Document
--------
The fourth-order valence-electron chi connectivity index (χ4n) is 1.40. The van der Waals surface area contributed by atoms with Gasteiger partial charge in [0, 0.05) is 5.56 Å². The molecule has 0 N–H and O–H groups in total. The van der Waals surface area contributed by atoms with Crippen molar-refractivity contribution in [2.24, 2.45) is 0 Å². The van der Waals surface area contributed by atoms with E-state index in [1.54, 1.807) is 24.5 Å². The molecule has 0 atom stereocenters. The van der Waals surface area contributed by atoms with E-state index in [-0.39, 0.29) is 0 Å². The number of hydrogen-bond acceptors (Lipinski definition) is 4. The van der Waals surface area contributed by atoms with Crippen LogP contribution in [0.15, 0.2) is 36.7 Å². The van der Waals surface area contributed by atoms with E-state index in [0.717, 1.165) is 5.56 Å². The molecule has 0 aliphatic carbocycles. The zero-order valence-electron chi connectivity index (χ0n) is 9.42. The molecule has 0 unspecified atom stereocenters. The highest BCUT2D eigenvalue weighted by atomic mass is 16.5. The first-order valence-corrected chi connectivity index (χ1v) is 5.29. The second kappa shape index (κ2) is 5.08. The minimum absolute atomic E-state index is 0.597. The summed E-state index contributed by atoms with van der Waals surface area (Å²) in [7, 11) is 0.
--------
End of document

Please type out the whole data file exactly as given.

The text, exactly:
The fourth-order valence-electron chi connectivity index (χ4n) is 1.40. The van der Waals surface area contributed by atoms with Gasteiger partial charge in [0, 0.05) is 5.56 Å². The molecule has 0 N–H and O–H groups in total. The van der Waals surface area contributed by atoms with Crippen molar-refractivity contribution in [2.24, 2.45) is 0 Å². The van der Waals surface area contributed by atoms with E-state index in [1.54, 1.807) is 24.5 Å². The molecule has 0 atom stereocenters. The van der Waals surface area contributed by atoms with E-state index in [-0.39, 0.29) is 0 Å². The number of hydrogen-bond acceptors (Lipinski definition) is 4. The van der Waals surface area contributed by atoms with Crippen LogP contribution in [0.15, 0.2) is 36.7 Å². The van der Waals surface area contributed by atoms with E-state index in [0.717, 1.165) is 5.56 Å². The molecule has 0 aliphatic carbocycles. The zero-order valence-electron chi connectivity index (χ0n) is 9.42. The molecule has 0 unspecified atom stereocenters. The highest BCUT2D eigenvalue weighted by atomic mass is 16.5. The first-order valence-corrected chi connectivity index (χ1v) is 5.29. The second kappa shape index (κ2) is 5.08. The minimum absolute atomic E-state index is 0.597. The summed E-state index contributed by atoms with van der Waals surface area (Å²) in [7, 11) is 0.